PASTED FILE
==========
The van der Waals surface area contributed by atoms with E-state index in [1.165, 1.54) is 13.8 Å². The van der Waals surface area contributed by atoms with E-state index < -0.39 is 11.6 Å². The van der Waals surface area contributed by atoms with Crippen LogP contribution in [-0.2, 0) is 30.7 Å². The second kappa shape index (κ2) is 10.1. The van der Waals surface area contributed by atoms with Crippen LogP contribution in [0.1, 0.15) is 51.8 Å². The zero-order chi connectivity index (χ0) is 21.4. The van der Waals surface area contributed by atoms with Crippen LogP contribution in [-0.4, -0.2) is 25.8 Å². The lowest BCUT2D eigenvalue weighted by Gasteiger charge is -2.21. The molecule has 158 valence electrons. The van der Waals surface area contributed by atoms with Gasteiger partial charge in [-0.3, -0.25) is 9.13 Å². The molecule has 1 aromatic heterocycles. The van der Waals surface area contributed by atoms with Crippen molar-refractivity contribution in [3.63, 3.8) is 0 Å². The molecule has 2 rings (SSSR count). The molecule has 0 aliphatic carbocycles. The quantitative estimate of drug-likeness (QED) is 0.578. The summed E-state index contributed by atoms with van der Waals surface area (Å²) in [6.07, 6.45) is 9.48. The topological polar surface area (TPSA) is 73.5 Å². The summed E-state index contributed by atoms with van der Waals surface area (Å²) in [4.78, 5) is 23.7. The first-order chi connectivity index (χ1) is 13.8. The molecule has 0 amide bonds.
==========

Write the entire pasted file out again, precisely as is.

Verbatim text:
The van der Waals surface area contributed by atoms with E-state index in [1.165, 1.54) is 13.8 Å². The van der Waals surface area contributed by atoms with E-state index < -0.39 is 11.6 Å². The van der Waals surface area contributed by atoms with Crippen LogP contribution in [-0.2, 0) is 30.7 Å². The second kappa shape index (κ2) is 10.1. The van der Waals surface area contributed by atoms with Crippen LogP contribution in [0.1, 0.15) is 51.8 Å². The zero-order chi connectivity index (χ0) is 21.4. The van der Waals surface area contributed by atoms with Crippen LogP contribution in [-0.4, -0.2) is 25.8 Å². The lowest BCUT2D eigenvalue weighted by Gasteiger charge is -2.21. The molecule has 158 valence electrons. The van der Waals surface area contributed by atoms with Gasteiger partial charge in [-0.3, -0.25) is 9.13 Å². The molecule has 1 aromatic heterocycles. The van der Waals surface area contributed by atoms with Crippen molar-refractivity contribution in [3.63, 3.8) is 0 Å². The molecule has 2 rings (SSSR count). The molecule has 0 aliphatic carbocycles. The quantitative estimate of drug-likeness (QED) is 0.578. The summed E-state index contributed by atoms with van der Waals surface area (Å²) in [6.07, 6.45) is 9.48. The topological polar surface area (TPSA) is 73.5 Å². The summed E-state index contributed by atoms with van der Waals surface area (Å²) in [4.78, 5) is 23.7. The first-order chi connectivity index (χ1) is 13.8. The molecule has 0 amide bonds.